sister mary alexandra kuhn


August 14, 1910 - January 25, 2013

Like her plants, she grew in beauty and grace

Sister Alexandra was born on August 14, 1910, in Indianapolis, Ind. Her parents, Anton and Elizabeth Schier Kuhn, named her Clare Anna when they had her baptized at Sacred Heart Church in the heart of the south side of the city. Theirs was a large family with five boys and four girls.

Her teachers at Sacred Heart were the Sisters of St. Joseph, and they, along with her family, nurtured her vocation. After graduating from high school, she left for Carondelet, and, on the feast of St. Joseph in 1929, she received the habit and name S. Mary Alexandra.

As many did, Sister began teaching on the elementary level. Her first assignment was Notre Dame School in Wellston, Mo. From there she moved on to St. Roch’s School and St. Bridget’s School, both in St. Louis. Rural life in Sedalia, Mo., called to her in 1928. There she fostered her love for the outdoors and shared her love for plants with her students. Beginning in 1946, she embarked on teaching secondary students—in Hannibal and St. Louis, Mo.; Marquette and Negaunee, Mich.; Sacred Heart in Indianapolis, Ind.; St. Francis DeSales in Denver, Colo.; and St. Joseph High School in Atlanta, Ga. For one year (1950 – 1951) she taught at St. Joseph High School for Black Students in St. Louis.

She was an exceptional science teacher, teaching both chemistry and biology. Absolutely dedicated to her students, she gifted them with her sincerity, her wit and her willingness always to give of herself. Annually she entered her sophomore biology students into local and national contests and frequently mentored winners. Those students who found studies difficult had a friend in S. Alexandra. At her classroom desk before school, during lunch hour and after school, she worked hard that her students be successful at their education.

From 1973 to 1975, she engaged in pastoral care at St. Joseph Hospital in Kansas City, Mo., but being the generous sister that she was, when the need arose, she returned to classroom teaching at St. Anthony’s High School in St. Louis.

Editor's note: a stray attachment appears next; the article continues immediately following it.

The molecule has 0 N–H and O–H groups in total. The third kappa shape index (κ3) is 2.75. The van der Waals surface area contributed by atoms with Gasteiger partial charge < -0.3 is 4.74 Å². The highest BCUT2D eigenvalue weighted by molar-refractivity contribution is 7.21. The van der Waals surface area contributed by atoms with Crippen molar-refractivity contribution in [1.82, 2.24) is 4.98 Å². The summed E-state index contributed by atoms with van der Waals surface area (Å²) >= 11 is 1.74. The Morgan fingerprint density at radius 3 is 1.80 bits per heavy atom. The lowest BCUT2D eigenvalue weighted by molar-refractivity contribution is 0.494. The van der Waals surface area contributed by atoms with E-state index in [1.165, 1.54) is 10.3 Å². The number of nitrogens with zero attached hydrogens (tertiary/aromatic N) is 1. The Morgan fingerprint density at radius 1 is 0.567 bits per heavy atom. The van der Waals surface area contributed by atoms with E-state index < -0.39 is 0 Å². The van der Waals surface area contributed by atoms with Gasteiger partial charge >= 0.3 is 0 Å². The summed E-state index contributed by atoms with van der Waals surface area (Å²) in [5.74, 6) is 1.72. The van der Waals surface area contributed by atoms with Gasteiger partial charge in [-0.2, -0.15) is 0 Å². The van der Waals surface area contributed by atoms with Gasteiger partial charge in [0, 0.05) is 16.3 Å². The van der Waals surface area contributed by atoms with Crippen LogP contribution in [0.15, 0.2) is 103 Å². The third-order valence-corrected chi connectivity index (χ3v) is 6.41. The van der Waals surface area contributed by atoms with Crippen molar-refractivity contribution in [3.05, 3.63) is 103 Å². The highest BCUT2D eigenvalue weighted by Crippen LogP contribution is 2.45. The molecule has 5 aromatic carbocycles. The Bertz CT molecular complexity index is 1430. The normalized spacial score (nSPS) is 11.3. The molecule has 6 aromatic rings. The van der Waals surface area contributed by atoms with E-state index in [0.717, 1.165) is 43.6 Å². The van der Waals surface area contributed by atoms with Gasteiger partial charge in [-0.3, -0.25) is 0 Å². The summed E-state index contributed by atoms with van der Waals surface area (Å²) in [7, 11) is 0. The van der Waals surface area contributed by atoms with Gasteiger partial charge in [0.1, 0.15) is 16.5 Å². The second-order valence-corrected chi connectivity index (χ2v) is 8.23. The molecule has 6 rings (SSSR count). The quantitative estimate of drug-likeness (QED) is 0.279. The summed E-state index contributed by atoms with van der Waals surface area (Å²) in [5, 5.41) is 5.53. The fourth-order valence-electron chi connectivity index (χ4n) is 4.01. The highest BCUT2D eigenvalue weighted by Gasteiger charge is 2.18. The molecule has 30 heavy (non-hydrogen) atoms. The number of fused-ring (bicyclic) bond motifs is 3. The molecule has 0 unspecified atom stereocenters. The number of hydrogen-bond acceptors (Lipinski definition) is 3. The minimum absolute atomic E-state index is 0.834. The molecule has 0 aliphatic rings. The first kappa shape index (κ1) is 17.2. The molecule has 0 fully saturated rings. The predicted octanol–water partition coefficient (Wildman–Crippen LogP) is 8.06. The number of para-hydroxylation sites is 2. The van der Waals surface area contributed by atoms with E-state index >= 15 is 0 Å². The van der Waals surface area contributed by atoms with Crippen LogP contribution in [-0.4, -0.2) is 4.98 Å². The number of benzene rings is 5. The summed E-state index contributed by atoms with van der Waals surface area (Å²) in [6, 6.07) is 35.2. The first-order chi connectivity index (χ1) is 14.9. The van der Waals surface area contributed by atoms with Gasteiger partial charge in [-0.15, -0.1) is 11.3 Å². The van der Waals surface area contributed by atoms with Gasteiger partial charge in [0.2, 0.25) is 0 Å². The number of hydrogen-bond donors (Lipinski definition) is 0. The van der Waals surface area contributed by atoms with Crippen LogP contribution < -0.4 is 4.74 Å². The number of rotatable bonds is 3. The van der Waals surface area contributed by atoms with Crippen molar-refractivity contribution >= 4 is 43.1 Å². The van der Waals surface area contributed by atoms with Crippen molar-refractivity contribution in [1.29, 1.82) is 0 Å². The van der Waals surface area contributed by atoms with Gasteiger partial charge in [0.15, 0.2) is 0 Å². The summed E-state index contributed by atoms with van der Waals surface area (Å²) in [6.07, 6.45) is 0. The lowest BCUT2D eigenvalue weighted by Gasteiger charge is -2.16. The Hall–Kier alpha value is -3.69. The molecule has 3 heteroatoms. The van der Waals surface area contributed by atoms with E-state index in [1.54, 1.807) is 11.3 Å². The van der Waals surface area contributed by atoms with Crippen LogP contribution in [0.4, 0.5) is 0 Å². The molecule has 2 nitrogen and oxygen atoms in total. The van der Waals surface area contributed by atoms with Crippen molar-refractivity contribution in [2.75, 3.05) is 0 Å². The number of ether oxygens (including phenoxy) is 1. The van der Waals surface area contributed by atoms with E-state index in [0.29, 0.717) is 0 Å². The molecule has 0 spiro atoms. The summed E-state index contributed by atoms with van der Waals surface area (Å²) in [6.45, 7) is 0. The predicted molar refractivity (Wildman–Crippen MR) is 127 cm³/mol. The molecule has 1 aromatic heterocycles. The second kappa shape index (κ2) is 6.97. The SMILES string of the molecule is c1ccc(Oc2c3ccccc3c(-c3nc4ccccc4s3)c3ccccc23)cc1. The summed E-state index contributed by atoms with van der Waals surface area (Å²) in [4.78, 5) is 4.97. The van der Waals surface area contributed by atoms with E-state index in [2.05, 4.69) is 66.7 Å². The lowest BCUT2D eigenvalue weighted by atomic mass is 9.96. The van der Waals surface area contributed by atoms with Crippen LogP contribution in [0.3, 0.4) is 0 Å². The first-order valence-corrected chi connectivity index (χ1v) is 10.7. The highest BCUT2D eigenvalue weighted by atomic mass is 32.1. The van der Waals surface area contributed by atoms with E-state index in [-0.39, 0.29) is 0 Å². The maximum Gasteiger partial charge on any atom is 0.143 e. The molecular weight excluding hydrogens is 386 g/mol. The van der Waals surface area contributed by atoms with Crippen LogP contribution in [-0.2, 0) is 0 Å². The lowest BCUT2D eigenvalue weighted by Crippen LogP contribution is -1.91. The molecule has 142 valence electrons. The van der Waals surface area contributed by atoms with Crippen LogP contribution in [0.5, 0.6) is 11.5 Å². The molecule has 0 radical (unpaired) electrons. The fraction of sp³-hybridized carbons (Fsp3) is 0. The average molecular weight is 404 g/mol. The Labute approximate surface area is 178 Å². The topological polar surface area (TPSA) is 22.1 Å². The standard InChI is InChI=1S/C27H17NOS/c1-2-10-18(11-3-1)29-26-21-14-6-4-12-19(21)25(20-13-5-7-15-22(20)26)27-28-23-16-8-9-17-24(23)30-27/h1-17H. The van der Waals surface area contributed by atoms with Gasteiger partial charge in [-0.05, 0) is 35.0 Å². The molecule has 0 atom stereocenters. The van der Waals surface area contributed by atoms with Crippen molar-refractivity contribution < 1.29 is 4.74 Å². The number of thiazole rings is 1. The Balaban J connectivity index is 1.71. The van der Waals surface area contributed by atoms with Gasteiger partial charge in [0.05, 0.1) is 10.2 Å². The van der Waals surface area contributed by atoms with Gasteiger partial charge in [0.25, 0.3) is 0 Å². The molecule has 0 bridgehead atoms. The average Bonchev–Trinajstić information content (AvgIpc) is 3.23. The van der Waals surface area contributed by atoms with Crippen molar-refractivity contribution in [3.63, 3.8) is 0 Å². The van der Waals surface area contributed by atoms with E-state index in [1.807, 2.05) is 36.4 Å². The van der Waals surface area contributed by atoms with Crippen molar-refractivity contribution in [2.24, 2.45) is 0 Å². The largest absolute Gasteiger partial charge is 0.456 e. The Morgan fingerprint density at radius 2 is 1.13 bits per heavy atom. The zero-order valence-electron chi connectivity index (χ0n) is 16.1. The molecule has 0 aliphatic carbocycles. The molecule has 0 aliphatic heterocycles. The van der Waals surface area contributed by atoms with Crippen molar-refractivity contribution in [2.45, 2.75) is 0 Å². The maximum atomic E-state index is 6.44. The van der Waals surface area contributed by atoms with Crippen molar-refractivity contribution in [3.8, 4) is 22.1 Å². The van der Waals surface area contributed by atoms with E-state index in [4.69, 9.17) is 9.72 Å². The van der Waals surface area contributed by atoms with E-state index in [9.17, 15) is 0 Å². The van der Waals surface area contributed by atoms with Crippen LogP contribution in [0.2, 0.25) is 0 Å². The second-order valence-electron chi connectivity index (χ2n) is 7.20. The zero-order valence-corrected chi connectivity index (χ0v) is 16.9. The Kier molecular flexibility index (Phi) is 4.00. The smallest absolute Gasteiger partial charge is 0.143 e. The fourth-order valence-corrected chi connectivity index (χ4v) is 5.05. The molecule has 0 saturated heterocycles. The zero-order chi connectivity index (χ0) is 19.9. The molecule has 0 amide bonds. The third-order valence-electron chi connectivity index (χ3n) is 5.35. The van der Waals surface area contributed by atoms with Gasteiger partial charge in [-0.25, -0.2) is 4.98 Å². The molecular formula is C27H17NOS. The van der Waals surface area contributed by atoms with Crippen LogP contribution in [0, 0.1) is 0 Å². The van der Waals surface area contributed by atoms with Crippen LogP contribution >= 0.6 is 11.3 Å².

Finally, at the age of 70, she retired to Carondelet. No rocking chair for her, however. Forming a partnership with S. Miriam Ruth Karl, the two friends dubbed themselves the Proprietors of St. Joseph Garden and Workshop. Through their persistent efforts at recycling, they were able to purchase their scooter, “Bay,” to make the rounds at the motherhouse.

Her ministry of gardening took a different turn when S. Alexandra moved to Nazareth in 1993. Noticing no plants on the windowsills, she undertook a new venture. She noted, “It’s like a second career. You don’t just retire; you take on some job you can do.” Her philosophy was, “You have to keep active. It’s easier to just sit around and read, but you need to do more,” she said.

All growing things on Cass Avenue stood at attention when she came by to water them. She was especially proud of her Mark McGwire plant, which held a trophy to the accomplishments of the St. Louis Cardinal who hit 70 home runs in a season.

Always a teacher, always a hard, dedicated worker, she gave and gave till the very end. She was delighted that she was going to be celebrating birthdays in the three digits. “One thing I excel at is age,” she said with a laugh. She celebrated her 102nd birthday last August. May she rest in peace.

S. Rita Louise Huebner
S. Kathleen Karbowski

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